“And He took bread, and when He had given thanks He broke it and gave it to them, saying, “This is My body which is given for you. Do this in remembrance of Me” (Luke 22:19).
These are the recorded words of Jesus at the Last Supper, the night before He died.
Have you ever thought about the connection between the Eucharist, which Christ established that night, and the conjugal act between a husband and a wife?
Were you aware there was a connection?
Let’s look at this deeper.
THE SIGNIFICANCE OF THE EUCHARIST
Had the Apostles just witnessed a mere Roman execution of Jesus? Was that the end?, they wondered.
But then they rewound the tape, so to speak, back to the Last Supper. They realized Christ had said He was offering His life up (Matt 26:26-29, Mark 14:22-25, cf. 1 Cor 11:23-26). His death was a sacrifice.
What appeared to be their defeat turned out to be their salvation.
Christ established the Eucharist as a sacred meal, by which His followers would enter into a covenantal relationship with Him.
Jesus even said, “If a man loves me, he will keep my word, and my Father will love him, and we will come to him and make our home with him” (John 14:23). This shows the intimacy in which God desires to have with each of us. We can enter that by keeping Christ’s commands, which includes celebrating the Eucharist.
CCC 1365 says the Eucharist is a sacrifice: “In the Eucharist Christ gives us the very body which He gave up for us on the cross, the very blood which he ‘poured out for many for the forgiveness of sins’” (cf. CCC 1366-72).
THE SACREDNESS OF THE CONJUGAL ACT
As I have discussed in the past, it is no mere coincidence that our Lord, Jesus performed a Eucharistic Miracle at a wedding feast (John 2:1-11).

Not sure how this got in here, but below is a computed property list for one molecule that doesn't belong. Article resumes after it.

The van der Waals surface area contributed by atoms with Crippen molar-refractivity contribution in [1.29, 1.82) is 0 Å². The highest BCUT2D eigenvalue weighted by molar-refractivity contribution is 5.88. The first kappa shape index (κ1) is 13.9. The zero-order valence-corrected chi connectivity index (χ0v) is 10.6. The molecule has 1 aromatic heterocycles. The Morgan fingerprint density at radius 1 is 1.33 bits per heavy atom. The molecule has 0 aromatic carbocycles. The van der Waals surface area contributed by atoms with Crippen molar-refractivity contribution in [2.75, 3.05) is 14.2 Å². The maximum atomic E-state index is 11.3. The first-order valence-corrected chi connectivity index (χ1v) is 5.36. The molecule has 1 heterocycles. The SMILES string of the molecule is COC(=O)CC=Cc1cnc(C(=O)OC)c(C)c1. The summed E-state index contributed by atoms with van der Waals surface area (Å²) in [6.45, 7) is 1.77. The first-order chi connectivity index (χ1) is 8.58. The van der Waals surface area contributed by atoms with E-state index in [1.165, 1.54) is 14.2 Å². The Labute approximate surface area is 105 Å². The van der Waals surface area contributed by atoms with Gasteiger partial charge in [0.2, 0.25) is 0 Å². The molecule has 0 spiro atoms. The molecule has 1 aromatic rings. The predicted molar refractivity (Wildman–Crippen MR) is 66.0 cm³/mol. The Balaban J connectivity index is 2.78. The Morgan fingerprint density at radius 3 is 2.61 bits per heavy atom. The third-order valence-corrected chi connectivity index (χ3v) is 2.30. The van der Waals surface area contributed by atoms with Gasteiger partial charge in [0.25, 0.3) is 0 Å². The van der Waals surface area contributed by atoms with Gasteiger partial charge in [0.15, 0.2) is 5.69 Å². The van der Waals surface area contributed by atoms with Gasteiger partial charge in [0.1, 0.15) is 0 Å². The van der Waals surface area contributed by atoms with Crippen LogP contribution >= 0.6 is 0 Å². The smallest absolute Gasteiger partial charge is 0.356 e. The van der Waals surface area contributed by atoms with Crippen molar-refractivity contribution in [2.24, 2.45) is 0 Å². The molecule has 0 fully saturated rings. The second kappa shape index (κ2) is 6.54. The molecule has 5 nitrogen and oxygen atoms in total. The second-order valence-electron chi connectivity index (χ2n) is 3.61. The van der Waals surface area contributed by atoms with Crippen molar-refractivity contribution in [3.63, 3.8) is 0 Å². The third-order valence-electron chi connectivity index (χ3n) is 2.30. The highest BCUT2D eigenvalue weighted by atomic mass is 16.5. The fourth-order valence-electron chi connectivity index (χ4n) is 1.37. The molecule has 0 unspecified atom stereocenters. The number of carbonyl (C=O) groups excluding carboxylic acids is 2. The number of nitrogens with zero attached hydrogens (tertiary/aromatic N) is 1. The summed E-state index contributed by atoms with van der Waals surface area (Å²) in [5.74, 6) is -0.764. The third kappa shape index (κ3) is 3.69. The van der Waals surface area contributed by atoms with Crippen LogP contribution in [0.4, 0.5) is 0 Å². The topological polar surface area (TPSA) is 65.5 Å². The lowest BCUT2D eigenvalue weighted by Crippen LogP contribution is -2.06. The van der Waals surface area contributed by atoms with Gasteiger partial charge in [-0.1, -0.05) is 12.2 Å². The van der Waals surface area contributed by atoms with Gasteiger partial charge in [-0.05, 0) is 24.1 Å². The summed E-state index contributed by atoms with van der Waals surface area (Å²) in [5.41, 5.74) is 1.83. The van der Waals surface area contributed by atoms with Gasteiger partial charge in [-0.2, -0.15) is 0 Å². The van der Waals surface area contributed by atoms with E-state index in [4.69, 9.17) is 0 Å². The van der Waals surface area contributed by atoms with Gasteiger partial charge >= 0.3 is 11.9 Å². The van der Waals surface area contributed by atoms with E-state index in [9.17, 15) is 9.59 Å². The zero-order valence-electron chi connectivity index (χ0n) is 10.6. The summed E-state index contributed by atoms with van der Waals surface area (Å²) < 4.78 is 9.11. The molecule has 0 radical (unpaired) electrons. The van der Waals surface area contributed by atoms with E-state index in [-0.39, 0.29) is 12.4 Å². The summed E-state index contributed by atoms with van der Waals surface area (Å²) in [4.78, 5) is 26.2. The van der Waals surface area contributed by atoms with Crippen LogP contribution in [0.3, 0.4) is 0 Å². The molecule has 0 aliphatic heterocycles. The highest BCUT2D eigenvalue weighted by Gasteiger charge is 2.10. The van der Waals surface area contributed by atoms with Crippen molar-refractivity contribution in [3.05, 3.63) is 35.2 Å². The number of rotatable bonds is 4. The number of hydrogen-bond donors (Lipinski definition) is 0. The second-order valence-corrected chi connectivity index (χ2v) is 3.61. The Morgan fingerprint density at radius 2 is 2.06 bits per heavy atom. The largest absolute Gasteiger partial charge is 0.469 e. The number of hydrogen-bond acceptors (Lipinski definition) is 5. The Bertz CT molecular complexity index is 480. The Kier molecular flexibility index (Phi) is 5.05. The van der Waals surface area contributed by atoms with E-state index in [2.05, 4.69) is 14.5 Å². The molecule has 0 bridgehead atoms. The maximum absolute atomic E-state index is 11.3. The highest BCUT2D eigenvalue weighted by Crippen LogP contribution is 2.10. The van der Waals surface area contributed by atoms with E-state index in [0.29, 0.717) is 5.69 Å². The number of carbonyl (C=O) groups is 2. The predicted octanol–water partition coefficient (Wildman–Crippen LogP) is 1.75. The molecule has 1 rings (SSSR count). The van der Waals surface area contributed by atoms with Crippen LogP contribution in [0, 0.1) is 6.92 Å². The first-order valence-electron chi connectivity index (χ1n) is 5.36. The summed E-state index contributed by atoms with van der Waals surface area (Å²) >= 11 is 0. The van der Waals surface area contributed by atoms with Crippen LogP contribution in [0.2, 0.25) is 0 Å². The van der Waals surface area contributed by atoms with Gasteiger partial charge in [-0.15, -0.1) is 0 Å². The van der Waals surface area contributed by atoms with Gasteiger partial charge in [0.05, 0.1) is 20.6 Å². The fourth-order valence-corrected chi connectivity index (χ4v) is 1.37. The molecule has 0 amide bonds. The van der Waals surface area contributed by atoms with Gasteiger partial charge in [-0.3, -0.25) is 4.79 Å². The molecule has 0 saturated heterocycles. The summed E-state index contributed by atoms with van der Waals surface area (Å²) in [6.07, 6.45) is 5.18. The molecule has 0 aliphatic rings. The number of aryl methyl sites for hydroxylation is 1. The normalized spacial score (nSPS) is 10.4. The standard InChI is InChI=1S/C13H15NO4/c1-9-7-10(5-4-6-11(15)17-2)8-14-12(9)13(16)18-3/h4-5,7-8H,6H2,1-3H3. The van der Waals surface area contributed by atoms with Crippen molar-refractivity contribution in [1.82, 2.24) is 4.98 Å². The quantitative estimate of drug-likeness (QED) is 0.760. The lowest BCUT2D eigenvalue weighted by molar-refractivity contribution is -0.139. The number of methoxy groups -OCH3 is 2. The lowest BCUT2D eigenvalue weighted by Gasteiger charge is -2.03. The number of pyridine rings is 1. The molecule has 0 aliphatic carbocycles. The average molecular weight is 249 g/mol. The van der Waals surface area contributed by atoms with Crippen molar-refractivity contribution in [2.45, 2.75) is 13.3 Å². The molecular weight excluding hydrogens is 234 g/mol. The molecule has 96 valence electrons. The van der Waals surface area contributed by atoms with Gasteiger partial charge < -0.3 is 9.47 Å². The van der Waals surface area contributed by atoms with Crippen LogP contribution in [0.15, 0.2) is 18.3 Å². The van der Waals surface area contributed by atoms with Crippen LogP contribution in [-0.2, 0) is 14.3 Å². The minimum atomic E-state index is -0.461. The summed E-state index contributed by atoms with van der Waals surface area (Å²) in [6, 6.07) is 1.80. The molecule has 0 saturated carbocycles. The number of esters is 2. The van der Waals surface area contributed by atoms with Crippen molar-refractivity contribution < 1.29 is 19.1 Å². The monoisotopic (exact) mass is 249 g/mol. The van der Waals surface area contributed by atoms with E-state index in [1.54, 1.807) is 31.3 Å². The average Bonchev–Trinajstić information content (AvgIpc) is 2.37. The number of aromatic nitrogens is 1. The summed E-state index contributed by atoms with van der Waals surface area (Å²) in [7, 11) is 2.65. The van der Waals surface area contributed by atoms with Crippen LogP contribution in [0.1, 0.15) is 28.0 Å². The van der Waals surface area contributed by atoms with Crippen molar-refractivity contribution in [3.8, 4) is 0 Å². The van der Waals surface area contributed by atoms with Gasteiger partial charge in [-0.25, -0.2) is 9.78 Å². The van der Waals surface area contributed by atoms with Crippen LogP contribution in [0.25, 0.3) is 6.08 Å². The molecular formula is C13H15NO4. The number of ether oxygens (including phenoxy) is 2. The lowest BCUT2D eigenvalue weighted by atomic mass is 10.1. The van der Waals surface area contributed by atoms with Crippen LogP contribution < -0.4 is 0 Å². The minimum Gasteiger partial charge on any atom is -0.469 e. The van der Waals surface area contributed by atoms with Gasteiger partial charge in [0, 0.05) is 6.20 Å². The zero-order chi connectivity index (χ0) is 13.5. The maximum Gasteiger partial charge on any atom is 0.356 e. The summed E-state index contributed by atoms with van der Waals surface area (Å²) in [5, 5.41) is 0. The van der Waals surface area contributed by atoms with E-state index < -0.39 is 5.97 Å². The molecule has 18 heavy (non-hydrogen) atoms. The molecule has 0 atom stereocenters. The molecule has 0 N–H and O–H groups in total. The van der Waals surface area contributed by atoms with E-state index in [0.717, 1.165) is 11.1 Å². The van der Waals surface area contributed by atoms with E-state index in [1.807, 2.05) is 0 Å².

Spousal unity manifests itself most explicitly in the conjugal act. The act itself is sacred.
For several reasons.
The Catechism of the Catholic Church (CCC), section 1617 says Christian marriage is an “efficacious sign [of] the sacrament of the covenant of Christ and the Church.”
A covenant is a vow of unity, to never be broken. It goes past a contract, as the collateral sealing the bond is one’s own life. Christ already paid up His end of the deal at Calvary. Now it’s our turn to repay Him.
CCC 1643 goes on to describe the conjugal act in powerful language:
“Conjugal love involves a totality, in which all the elements of the person enter—appeal of the body and instinct, power of feeling and affectivity, aspiration of the spirit and of will. It aims at a deeply personal unity, a unity that, beyond union in one flesh, leads to forming one heart and soul” (emphasis added).
That same section goes on to describe the goods of marriage (of which there are four), a topic discussed on this blog in the past.
The conjugal act remains a holy action because it is a sign of fidelity, faithfulness, and mutual-giving. This love is so special, God allows it to literally be life-giving.
HOW THE EUCHARIST AND THE CONJUGAL ACT MIRROR ONE ANOTHER
I hope you can see the connection now.
Each time a husband and wife engage in the conjugal act, they renew their marital covenant, which itself is a sign of the New Covenant, established by Christ at the Last Supper and ratified at Calvary.
“The deepest reason [for marital indissolubility] is found in the fidelity of God to his covenant, in that of Christ to his Church. Through the sacrament of Matrimony the spouses are enabled to represent this fidelity and witness to it. Through the sacrament, the indissolubility of marriage receives a new and deeper meaning,” reads CCC 1647 (emphasis added, cf. CCC 1621, 1640).
Because the conjugal act remains a sacred act established by God Himself as a sign of His fidelity and His love for us, we cannot tolerate anything that makes a perversion or mockery of this.
He emptied Himself on the Cross out of love for us (Phil 2:7-8). Just as Christ gave His body as a sacrifice, so too each conjugal act renews the covenantal relationship with God, in imitation of the Eucharist.
So, I would like to hear from you, my readers.
What do you think about the covenantal aspect of the conjugal act? Were you aware of its deep meaning?
How about the connection to the Eucharist? Does any of this fascinate you like it does me?